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Evidence of the punishing depth and duration of the pandemic crisis for the developing world is mounting, including a sharp spike in poverty and recovery delayed by badly lagging vaccination progress. This damage comes on top of the daunting challenges of financing the Sustainable Development Goals (SDGs), especially for poorer countries, the growing number of poor countries in or near debt distress, and the increasing urgency of mobilizing finance to combat climate change, not least because of its impact on the most vulnerable people and countries.

The multilateral development banks (MDBs) should be central to the international financial system’s arsenal for addressing these challenges. These are the institutions purpose-built for expanding resources available to countries—beyond their own budgets—for stimulus and recovery spending, social protection, growth-promoting infrastructure, sustaining education progress, vaccination delivery and other urgent health needs, and climate change mitigation and adaptation.

How have the MDBs responded to the COVID-19 crisis? A CGD note just published assembles data published so far for four of the major MDBs on their financial commitments to governments and the private sector in 2020 compared to 2008-2009 during the Global Financial Crisis (GFC). The figures below summarize the sobering results.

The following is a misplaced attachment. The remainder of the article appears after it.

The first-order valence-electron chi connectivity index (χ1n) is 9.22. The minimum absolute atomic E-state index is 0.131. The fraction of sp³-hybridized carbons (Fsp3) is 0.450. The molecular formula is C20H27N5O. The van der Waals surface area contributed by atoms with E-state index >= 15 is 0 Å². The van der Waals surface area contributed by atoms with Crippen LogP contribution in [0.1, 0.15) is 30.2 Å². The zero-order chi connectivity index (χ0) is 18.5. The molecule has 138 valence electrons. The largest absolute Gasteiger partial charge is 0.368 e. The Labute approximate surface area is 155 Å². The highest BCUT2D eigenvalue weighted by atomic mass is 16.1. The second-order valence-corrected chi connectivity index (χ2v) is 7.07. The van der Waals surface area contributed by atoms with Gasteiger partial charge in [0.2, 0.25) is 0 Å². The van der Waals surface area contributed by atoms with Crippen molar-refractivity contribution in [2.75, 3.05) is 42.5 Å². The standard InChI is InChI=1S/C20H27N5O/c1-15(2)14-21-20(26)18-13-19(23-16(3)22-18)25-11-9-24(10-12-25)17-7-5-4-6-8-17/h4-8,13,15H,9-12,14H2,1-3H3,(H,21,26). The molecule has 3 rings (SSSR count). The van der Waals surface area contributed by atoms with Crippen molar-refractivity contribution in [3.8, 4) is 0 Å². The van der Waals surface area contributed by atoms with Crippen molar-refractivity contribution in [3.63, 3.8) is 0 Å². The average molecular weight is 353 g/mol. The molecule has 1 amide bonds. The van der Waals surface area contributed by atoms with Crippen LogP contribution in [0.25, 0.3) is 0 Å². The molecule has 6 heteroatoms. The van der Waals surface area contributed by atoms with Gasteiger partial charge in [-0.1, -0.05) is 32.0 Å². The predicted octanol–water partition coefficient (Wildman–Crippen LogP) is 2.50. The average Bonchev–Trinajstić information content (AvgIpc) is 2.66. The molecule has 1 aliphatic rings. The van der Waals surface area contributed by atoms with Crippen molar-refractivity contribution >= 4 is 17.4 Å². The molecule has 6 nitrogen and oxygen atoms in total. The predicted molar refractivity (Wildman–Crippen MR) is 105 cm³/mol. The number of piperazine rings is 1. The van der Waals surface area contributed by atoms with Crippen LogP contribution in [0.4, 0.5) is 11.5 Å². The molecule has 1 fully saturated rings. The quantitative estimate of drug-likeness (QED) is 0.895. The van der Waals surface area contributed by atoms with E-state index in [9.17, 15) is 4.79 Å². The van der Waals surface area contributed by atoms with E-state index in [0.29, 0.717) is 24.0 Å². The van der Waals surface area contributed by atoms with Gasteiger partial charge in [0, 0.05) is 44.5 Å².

Notes:

a. The GFC percent change was calculated for 2008-2009 average annual commitments compared to 2005-2007 average annual commitments, as reported in IEG source below (pg. 12). The COVID-19 percent change compares the 2020 commitments to the 2019 commitments.

b. Unless otherwise noted, calculations reflect total commitments/approvals as reported by individual institutions.

c. The African Development Bank is not included here because 2020 data are not yet public.

Sources: IBRD Statement of Loans, IDA Statement of Credits and Grants, IFC Financial Statements, AsDB Annual Report, IDB Annual Report, IDB Invest Annual Report, EBRD Interim Reports, EBRD Press Release, IEG: The World Bank Group’s Response to the Global Economic Crisis

Figure 2. Percent change in commitments from 2019–2020, sovereign and private

Chart showing that sovereign commitments are up at most MDBs by more than private commitments, except for the IDB

Source: See above.

Key findings

  • MDB total lending rose substantially (by 39 percent) in 2020, but by much less than in the GFC period of 2008-2009 (76 percent), despite the much larger impact of the pandemic on developing countries.

  • Performance across institutions is very uneven, and not especially aligned with the relative impact of crises on different regions.

  • The World Bank’s IDA (its concessional window for poor countries) stands out as the top performer on the sovereign lending side with a 107 percent increase in 2020.

  • IDB Invest (IDB Group’s private sector arm) excelled on the private sector finance side with a 48 percent increase.

  • But across all institutions, MDB private finance rose by only 8 percent in 2020—barely countercyclical—with IFC commitments flat, Asian Development Bank commitments down, and EBRD commitments up only 6 percent.

Key takeaways

What can we conclude from these preliminary findings? Hopefully more data will be available soon for more granular analysis (something the G20 should insist on to track performance across institutions, regions, country income groups, sectors, and finance instruments). But here are three early observations.